The causes? Principally agricultural practices and climate change. A lot of emphasis in the report was put on the need for widespread sustainable farming practices, especially organic - and that consumers should support this by buying organic produce.

Bumblebee on Phacelia at Scilly Organics
Here on the farm at St Martin's I'm pleased to say we have high levels of insect activity. A lot of the farm is left for wild flowers, which attract insects throughout the spring, summer and autumn. You even see some activity on mild winter days.

We also grow lots of green manures, including the wonderful Phacelia, seen above adorned with bees. These crops not only provide a great habitat for insects, they also improve the soil and reduce levels of weeds.

Taking a whole farm approach to improving biodiversity is critical, but it too often focuses on the top down approach - i.e. mammals and birds down. We would do well to reverse that and think of plants and insects first instead. The scary report is a stark reminder of that.

Monday, 14 January 2019

Scilly Organics carbon footprint

Every year we try to complete a carbon footprint analysis of Scilly Organics, using the Farm Carbon Calculator. Unfortunately we didn't complete it in 2017, but here is the comprehensive analysis from 2018.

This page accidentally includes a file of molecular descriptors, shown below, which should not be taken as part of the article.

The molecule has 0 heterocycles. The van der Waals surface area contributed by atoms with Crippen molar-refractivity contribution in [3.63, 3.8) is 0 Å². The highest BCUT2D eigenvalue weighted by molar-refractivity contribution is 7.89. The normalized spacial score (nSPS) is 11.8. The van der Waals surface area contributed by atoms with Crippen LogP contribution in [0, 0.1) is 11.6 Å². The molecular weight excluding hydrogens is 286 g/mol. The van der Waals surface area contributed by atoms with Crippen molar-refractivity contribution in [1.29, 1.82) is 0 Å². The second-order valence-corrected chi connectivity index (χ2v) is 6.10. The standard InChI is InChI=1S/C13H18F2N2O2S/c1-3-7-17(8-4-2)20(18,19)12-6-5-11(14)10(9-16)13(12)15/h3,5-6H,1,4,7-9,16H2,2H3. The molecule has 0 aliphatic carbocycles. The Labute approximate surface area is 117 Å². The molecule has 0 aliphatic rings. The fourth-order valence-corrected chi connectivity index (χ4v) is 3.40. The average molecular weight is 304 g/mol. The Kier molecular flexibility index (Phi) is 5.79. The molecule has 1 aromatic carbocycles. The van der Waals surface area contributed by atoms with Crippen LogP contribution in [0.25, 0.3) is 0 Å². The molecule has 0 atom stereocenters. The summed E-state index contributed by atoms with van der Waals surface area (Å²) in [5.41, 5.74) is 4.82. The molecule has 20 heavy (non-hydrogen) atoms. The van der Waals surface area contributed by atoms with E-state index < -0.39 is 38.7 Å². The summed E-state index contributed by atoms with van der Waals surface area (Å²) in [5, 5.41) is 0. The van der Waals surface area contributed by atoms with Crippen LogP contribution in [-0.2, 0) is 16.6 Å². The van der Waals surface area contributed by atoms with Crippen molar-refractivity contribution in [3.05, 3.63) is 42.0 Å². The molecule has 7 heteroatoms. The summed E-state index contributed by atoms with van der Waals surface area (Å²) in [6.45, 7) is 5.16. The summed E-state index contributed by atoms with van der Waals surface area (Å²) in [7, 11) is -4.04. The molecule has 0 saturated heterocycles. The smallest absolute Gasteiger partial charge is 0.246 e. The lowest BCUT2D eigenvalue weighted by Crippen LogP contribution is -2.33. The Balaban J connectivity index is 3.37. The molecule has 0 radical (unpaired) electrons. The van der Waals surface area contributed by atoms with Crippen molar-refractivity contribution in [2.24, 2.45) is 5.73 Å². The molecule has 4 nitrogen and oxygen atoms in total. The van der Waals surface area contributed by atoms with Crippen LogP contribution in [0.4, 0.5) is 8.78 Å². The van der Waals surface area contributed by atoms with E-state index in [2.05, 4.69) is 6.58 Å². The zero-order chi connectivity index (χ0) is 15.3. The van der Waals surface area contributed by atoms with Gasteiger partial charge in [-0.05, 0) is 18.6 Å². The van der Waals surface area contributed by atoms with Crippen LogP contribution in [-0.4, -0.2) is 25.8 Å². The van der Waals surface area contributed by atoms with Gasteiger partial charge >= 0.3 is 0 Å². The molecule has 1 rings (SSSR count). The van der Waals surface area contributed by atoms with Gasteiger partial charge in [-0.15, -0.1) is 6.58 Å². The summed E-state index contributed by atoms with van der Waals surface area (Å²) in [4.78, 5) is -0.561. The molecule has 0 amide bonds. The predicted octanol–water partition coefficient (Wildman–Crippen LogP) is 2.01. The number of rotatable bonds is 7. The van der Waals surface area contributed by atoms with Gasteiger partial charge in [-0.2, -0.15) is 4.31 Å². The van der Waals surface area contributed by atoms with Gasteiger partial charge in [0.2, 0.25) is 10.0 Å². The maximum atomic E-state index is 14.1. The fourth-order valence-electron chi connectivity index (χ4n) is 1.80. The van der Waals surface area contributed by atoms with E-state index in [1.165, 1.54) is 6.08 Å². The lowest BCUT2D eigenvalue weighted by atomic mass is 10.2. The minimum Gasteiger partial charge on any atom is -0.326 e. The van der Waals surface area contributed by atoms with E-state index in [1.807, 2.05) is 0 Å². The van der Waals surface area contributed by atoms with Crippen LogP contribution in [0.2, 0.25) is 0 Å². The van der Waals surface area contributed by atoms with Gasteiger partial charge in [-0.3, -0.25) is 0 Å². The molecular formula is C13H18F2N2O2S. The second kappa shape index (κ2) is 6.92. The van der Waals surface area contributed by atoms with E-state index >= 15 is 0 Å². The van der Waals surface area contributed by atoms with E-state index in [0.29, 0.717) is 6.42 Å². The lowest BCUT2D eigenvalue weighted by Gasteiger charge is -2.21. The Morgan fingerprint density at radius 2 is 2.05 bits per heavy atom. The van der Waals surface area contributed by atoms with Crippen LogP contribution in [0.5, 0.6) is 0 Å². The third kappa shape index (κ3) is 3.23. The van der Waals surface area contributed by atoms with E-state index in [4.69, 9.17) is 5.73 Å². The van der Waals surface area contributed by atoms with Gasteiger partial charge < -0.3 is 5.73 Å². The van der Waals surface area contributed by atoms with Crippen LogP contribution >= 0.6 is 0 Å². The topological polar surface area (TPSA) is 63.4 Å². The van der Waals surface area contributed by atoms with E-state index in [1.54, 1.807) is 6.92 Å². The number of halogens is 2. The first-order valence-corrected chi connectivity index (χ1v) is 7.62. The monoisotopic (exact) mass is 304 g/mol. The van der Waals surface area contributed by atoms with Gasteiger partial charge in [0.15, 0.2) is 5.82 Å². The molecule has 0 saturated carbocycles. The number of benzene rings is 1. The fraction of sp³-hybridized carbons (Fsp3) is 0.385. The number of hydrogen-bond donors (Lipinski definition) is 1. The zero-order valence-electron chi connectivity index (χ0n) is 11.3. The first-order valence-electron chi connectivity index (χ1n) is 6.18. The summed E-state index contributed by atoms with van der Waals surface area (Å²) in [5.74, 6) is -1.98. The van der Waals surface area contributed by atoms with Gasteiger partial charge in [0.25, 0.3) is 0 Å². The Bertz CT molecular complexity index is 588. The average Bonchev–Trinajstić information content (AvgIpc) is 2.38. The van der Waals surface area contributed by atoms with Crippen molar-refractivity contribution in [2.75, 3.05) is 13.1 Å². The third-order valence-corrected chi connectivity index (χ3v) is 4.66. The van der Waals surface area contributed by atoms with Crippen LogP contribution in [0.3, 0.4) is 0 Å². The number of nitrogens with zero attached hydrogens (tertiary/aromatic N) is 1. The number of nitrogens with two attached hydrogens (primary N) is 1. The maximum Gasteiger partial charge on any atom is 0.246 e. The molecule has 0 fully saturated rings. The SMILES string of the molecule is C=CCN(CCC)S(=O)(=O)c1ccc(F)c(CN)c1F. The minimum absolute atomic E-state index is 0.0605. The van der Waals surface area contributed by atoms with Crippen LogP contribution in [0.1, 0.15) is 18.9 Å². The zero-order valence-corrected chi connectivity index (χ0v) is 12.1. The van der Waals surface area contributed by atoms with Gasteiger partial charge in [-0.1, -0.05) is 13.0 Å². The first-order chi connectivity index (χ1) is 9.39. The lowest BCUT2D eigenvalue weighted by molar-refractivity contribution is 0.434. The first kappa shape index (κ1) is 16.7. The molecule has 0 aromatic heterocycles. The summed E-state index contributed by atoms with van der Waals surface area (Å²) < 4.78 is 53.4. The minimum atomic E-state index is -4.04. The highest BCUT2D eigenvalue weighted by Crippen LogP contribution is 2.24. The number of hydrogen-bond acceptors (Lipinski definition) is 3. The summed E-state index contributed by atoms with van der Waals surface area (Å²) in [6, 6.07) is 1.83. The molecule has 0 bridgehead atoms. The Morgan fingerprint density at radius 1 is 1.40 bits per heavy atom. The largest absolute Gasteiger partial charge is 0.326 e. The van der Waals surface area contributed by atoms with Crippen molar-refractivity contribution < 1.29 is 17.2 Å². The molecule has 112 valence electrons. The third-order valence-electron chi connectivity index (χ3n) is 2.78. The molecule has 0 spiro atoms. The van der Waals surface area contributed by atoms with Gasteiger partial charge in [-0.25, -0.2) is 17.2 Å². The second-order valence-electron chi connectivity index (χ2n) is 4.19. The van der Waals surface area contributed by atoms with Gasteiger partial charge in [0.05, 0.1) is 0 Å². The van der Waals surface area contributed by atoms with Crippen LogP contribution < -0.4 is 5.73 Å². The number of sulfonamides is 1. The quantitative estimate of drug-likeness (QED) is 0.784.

The reason for doing it is to understand what is happening in terms of the carbon released during all the activities to produce vegetables, as well as all the carbon being sequestered (stored) in all our soils, trees and hedges. It is a very comprehensive process

The results are quite stark. In total the business emits just over 4 tonnes of CO2 per year, mostly from fuels, capital items (embodied energy in things like steel, concrete and tractors), fertility (nitrous oxide from green manures and compost), and materials (bought in things like timber, steel, plastics of various sorts).

To put this in context the average UK per capita carbon footprint is about 12 tonnes of CO2 per year.

The counterbalance to emissions is sequestration - the carbon absorbed in organic matter in soils, and various biomass on the farm. This came out at more than a staggering 64 tonnes of CO2, i.e. 16 times what was emitted. In short that is very good news!

Most sequestration is happening in the soil, which is an endorsement of our soil management policy (add lots of organic matter, minimise tillage, cover the ground where possible). Furthermore we have quite an area of woodland and a lot of very productive hedges, all of which are busy sucking in CO2 and storing it in their biomass.

What this shows is that Scilly Organics is an example of a farm which absorbs far more carbon than it emits, meaning every purchase from us is a positive one in climate terms. Every farm could, and should, be doing something like this from a carbon perspective.

If you'd like to see the full carbon footprint analysis you can get the detail on our website here